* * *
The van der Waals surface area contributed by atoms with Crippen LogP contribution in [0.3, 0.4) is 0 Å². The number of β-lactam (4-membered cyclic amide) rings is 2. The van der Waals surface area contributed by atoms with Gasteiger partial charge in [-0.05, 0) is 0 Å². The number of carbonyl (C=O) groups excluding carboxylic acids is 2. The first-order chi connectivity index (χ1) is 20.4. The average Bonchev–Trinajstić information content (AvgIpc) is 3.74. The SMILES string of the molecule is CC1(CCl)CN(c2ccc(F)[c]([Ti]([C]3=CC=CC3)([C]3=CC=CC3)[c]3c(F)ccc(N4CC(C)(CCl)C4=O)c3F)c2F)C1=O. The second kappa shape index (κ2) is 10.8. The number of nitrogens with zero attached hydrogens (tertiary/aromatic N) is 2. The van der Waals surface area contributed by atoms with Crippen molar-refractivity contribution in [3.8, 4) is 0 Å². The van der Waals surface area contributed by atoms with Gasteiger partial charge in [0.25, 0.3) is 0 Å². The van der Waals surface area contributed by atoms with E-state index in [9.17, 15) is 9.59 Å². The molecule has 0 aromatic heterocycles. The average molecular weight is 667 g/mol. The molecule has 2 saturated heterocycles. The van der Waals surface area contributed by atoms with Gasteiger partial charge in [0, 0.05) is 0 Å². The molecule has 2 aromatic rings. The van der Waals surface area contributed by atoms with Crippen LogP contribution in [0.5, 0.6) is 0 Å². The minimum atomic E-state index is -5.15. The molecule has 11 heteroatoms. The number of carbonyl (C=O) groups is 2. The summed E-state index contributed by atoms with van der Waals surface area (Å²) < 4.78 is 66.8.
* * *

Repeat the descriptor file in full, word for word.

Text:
The van der Waals surface area contributed by atoms with Crippen LogP contribution in [0.3, 0.4) is 0 Å². The number of β-lactam (4-membered cyclic amide) rings is 2. The van der Waals surface area contributed by atoms with Gasteiger partial charge in [-0.05, 0) is 0 Å². The number of carbonyl (C=O) groups excluding carboxylic acids is 2. The first-order chi connectivity index (χ1) is 20.4. The average Bonchev–Trinajstić information content (AvgIpc) is 3.74. The SMILES string of the molecule is CC1(CCl)CN(c2ccc(F)[c]([Ti]([C]3=CC=CC3)([C]3=CC=CC3)[c]3c(F)ccc(N4CC(C)(CCl)C4=O)c3F)c2F)C1=O. The second kappa shape index (κ2) is 10.8. The number of nitrogens with zero attached hydrogens (tertiary/aromatic N) is 2. The van der Waals surface area contributed by atoms with Crippen molar-refractivity contribution in [3.8, 4) is 0 Å². The van der Waals surface area contributed by atoms with Gasteiger partial charge in [0.25, 0.3) is 0 Å². The van der Waals surface area contributed by atoms with E-state index in [9.17, 15) is 9.59 Å². The molecule has 0 aromatic heterocycles. The average molecular weight is 667 g/mol. The molecule has 2 saturated heterocycles. The van der Waals surface area contributed by atoms with Gasteiger partial charge in [0, 0.05) is 0 Å². The molecule has 2 aromatic rings. The van der Waals surface area contributed by atoms with Crippen LogP contribution in [0.5, 0.6) is 0 Å². The minimum atomic E-state index is -5.15. The molecule has 11 heteroatoms. The number of carbonyl (C=O) groups is 2. The summed E-state index contributed by atoms with van der Waals surface area (Å²) < 4.78 is 66.8.